It’s November 1st. Halloween decorations are being replaced with turkey cut-outs and corn-a-capias on front doors. Soon, Christmas lights will dawn those same homes. It’s officially the holiday season. But for foster and adoptive families, this can mean dysregulation city! How do you help your children stay calm and regulated during this season?
Archive for Trauma
Re-regulation strategies are commonly misconstrued as enabling, or letting off the hook, when a clear consequence for behavior is warranted. However, as caregivers of children with a trauma history, we are working on a bigger picture. In our latest episode we explore why this is…
This post is written by a dad, in hopes of sharing encouragement (and also to brag about his son.)This month is FASD Awareness Month. FASD stands for Fetal Alcohol Spectrum Disorder. It is the umbrella title over several diagnoses surrounding drug and alcohol exposure in utero. My son has a FASD. But he’s not defined by it.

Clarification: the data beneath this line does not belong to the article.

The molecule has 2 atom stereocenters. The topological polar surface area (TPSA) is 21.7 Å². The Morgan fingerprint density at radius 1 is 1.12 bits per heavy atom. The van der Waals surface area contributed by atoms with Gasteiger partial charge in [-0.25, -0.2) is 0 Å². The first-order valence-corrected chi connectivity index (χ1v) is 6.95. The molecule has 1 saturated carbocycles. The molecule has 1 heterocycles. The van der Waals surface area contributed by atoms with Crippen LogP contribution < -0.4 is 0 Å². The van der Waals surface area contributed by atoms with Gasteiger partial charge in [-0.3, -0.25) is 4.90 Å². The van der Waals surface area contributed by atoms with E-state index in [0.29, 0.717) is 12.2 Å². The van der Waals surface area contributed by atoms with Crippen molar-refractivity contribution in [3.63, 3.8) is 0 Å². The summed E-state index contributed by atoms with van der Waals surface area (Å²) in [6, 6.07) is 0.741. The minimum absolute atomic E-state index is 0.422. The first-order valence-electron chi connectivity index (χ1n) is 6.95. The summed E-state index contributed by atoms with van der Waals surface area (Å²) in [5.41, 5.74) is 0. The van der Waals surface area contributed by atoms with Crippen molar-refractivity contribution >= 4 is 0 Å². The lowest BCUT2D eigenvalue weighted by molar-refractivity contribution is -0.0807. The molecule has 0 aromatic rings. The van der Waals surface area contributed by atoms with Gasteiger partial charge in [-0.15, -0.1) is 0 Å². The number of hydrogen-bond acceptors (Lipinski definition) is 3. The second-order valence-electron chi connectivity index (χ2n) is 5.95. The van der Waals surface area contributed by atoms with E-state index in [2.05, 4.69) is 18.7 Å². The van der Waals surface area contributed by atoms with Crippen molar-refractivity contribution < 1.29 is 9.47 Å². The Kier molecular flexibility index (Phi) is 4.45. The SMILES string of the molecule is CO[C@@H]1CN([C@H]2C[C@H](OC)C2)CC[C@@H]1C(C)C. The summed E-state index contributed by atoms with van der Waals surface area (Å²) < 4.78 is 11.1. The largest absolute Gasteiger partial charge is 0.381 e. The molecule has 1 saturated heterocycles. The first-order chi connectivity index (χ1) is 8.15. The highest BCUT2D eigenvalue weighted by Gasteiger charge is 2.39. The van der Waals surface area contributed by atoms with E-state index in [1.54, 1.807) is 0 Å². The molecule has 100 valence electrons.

This post was written by our friend and special guest, Michelle, a lovely adoptive momma, who chooses to make the most of every moment.
We often enter into our children’s lives later in the game which makes bonding and attachment difficult. But we must realize that we are here in this moment, now, and we must make that count…
This post is written by an adoptive dad who writes with such honesty and hope, we know you will appreciate this as much as we do!
It’s easy to feel overwhelmed and isolated on the parenting journey. Especially when your children are struggling and you feel you don’t know how to help. But there is hope in the midst of the struggle…
This post is from an adoptive parent whose hope is that other parents will learn and grow from his experiences.
As parents of children with a trauma history, we often find ourselves engaged in futile battles with them for control. But when we understand the why behind their fight, the way we parent them can change.
This post is written by adoptive mom, Kristin.
The children we care for may need to spend time every week seeing a therapist to help them process their trauma history. This is a good thing. However, it begs the question…what about you? The caregiver? What if you need therapy to? How do you find this?